By Vatican News
It all started in 2012 with the military coup that deposed Mali’s President, Amadou Touré.
Since then, things have gone from bad to worse in this West African country: ethnic militias and military forces regularly attack towns and villages. Civilians, many of them children, get caught in the crossfire.
The facts and figures
More than 150 children were killed in the first six months of this year alone. That’s twice the number who lost their lives during the whole of 2018. Many others have been injured, orphaned, or forcibly recruited by the various armed factions active in the country.
According to the United Nations Children’s Fund, UNICEF, nearly 400,000 children are in urgent need of assistance. As the armed crisis escalates, young children are often separated from their families, exposed to violence of all kinds, and suffer unspeakable psychological traumas as a result.
A lengthening drought in the region, and the subsequent food crisis, has led to an increase in cases of child malnutrition as well.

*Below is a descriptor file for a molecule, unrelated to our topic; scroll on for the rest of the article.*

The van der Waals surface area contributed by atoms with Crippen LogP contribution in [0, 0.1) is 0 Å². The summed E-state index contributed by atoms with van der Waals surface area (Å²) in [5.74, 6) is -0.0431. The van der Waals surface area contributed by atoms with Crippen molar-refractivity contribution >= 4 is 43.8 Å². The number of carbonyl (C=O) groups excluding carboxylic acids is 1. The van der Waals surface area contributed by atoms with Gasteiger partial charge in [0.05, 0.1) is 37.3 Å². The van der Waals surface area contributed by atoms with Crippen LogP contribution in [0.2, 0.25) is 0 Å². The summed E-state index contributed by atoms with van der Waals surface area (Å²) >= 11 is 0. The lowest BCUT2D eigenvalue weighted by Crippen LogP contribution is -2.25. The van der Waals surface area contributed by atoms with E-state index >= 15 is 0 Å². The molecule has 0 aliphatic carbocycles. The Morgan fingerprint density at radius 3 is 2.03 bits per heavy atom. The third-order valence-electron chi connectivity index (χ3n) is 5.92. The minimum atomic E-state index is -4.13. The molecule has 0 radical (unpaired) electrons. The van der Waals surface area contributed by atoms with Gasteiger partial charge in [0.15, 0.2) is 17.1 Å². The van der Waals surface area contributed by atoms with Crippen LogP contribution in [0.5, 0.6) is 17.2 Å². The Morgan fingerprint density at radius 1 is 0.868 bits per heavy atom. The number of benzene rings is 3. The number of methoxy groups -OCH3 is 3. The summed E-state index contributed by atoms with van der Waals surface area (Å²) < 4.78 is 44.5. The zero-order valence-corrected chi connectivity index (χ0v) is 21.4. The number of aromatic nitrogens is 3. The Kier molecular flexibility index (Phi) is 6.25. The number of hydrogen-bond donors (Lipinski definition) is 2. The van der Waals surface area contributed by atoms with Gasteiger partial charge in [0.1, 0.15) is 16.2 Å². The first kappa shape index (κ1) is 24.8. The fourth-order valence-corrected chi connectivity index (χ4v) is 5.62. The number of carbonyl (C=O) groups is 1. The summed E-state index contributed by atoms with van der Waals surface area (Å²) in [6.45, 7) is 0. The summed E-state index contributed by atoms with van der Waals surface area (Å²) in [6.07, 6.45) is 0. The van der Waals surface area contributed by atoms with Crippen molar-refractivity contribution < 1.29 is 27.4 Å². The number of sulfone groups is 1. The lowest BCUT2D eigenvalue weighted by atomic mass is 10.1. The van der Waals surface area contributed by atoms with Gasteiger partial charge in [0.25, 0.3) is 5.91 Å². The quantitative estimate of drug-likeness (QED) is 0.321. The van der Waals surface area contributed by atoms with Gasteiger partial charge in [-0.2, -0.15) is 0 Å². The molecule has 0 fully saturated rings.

Almost 70% of the population of Mali is under the age of 25. With most schools in the country closed because of the conflict, nearly 200,000 children and young people have been left without access to basic education.
The aid efforts
UNICEF is working with local authorities and partners, doing what it can to provide medical and psychosocial assistance to these children, including helping former child soldiers with social reintegration and, when possible, promoting reunification with their families.
According to the same United Nations Agency, unfortunately, the operations of aid to the population of Mali are among the least economically supported in the world.